When his family increased from three to four, Koon Wai Leong decided it was time to buy a home.
Following a lengthy search, he and his wife settled on a 1,700ft2 apartment in the modernist-style Pandan Valley, designed by architect Tan Cheng Siong.
It did not matter to the General Manager of Hoi Hup Realty that the development was then 40 years old, having been completed in 1977.
What was more important was that the units there were big and relatively inexpensive compared to the newly-launched condominiums then.
Among the top design merits of the apartment were the ability to segregate entertainment and family spaces into different floors with different facings and views, cross ventilation and a strong visual connection throughout.
“We liked that the unit had a relatively unusual layout, which came with the flexibility to adapt to our spatial requirements,” Koon explains.
“We also liked the split levels in the unit. It allows for the different hierarchies of the spaces to be enhanced.”
The grounds of Pandan Valley appealed to him too, “The lush yet not overly manicured landscaping, set against an undulating terrain, had a certain old school charm to it.
“There is ample space for children to run and explore, which is very attractive to us as parents to very young kids.”
Koon’s home is testimony that despite their age, modernist buildings are highly liveable places that can be further enhanced through the use of clever, thoughtful design techniques.
In a different part of town is the equally distinctive Wing On Life Building along Cecil Street, designed by James Ferrie & Partners and completed in 1975.
MKPL Architects has been a tenant there since 2006 and its director, Siew Man Kok, shares that the interior design of his office showcases the building’s architecture and structure and leverages the abundance of daylight and views that the planning has accorded.
“The structural design is truly innovative, which essentially became the architecture,” explains Siew, when asked what he favoured about Wing On Life Building.
“According to Song Wee Ngee of KTP Consultants, the building engineers, the twisted fins are structural .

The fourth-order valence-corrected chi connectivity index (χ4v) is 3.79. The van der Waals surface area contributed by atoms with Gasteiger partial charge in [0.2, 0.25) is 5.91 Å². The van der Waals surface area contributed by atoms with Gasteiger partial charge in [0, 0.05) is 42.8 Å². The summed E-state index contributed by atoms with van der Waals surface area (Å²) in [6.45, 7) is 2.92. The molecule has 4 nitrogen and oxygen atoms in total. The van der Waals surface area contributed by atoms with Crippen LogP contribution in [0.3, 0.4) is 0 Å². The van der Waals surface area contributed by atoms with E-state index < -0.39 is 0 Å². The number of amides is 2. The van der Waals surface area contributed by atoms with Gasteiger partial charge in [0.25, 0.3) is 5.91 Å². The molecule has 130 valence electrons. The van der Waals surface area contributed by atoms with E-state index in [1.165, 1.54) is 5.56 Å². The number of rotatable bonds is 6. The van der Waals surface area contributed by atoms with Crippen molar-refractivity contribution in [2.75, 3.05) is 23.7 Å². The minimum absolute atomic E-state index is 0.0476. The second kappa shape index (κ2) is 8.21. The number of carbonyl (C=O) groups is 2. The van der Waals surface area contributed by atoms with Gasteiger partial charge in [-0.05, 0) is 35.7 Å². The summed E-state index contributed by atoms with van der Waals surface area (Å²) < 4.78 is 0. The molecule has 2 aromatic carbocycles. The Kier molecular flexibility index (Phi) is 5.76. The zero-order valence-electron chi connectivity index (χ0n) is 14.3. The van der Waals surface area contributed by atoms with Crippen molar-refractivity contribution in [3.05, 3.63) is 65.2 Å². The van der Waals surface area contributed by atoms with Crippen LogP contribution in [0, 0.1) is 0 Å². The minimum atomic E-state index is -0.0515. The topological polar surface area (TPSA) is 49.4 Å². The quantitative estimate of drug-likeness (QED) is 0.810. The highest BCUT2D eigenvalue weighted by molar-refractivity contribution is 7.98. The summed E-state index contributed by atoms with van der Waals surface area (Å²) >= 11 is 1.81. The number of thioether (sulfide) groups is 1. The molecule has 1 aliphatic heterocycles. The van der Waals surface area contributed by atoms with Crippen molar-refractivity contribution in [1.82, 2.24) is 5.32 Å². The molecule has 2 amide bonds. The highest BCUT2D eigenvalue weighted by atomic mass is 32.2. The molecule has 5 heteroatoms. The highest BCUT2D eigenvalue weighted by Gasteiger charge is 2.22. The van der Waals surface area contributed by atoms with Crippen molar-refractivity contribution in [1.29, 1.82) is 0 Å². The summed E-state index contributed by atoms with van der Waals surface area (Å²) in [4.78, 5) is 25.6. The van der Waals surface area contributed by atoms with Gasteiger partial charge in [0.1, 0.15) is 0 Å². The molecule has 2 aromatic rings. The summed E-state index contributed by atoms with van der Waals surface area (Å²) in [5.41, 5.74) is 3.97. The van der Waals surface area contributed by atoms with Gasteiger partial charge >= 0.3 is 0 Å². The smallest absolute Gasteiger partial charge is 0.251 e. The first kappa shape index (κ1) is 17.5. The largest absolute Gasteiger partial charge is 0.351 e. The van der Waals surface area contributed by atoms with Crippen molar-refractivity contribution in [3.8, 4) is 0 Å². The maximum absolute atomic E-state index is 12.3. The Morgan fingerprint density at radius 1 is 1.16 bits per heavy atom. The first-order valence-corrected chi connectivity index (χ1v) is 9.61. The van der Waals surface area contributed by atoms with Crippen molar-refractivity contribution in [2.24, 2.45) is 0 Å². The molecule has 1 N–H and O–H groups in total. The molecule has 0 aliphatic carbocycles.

“Together with the lift cores, it is a Core & Skin structural design typology, resulting in a column-free space internally. The twisting of these precast fins helps to strengthen these elements with much lesser (and therefore thinner) material.
“An innovative, diagonal pre-stressing design in the floor slab helps to keep the materials economical and the slenderness of the structure visually.
“The planning is also quite remarkable, as it features a naturally ventilated first storey, with a ‘through block link’ – a public thoroughfare that facilitates porosity across the building.
“This feature is now mandated by URA for the CBD area, which is testament to the foresight of the architect. There is also a secret garden on the third storey, which is like a hidden oasis in the city.”
Another example of beautifully designed interiors in a modern heritage was Penthouse 01, owned by American architect and interior designer Ed Poole, located in the demolished Pearl Bank Apartments (also designed by Pandan Valley’s Tan).
That the 4,000ft2 residence had been the location of fashion photoshoots and TV programmes speaks volumes.
Across multiple split levels were tucked his office, public and private spaces, which could flow seamlessly from one to another, or be segregated by concealed doors.
All this was designed in an eclectic but complementary style, where old and new co-existed harmoniously.
Of note was the living room, its airiness courtesy of a five-metre high ceiling in raw, unfinished concrete.
Lining one wall is wooden door panels upcycled from a traditional medicine hall on China Street.
For as much as it is tempting to dwell on our inability to save Pearl Bank from the wrecking ball, it is more important to recognise that our modern built heritage has many merits both on the outside and in, and embodies a timeless appeal to different generations of Singaporeans.
It is why it is imperative that as many be conserved as possible, with institutional projects leading the way because of the need to preserve a continuous national memory and identity.
(Related: How To Conserve Our Modern Built Heritage)
The situation, acknowledges Koon, becomes more sensitive and ambiguous when it comes to residential projects.
“From a design perspective, older modernist projects are like concrete snapshots of a moment in time, when designs had to cater to somewhat different living standards and requirements.
“These designs were translated into unique space planning and building designs, which are often not found in today’s modern residential buildings.”
What matters, he says, is that the buildings continue to serve the residents well and this is only possible if they are well maintained and upgraded periodically by the owners to contemporary standards.
“However, if that is not the case, then there needs to be effective conversations among all stakeholders (namely, the authorities, owners and developers) on how to deal with these older private residential buildings.”
Koon certainly hopes his current home will not go the way of Poole’s in Pearl Bank.
Unfortunately, if no regulatory changes are done to make it economically feasible for owners to conserve these unique buildings, he could very well be home-hunting again in the near future.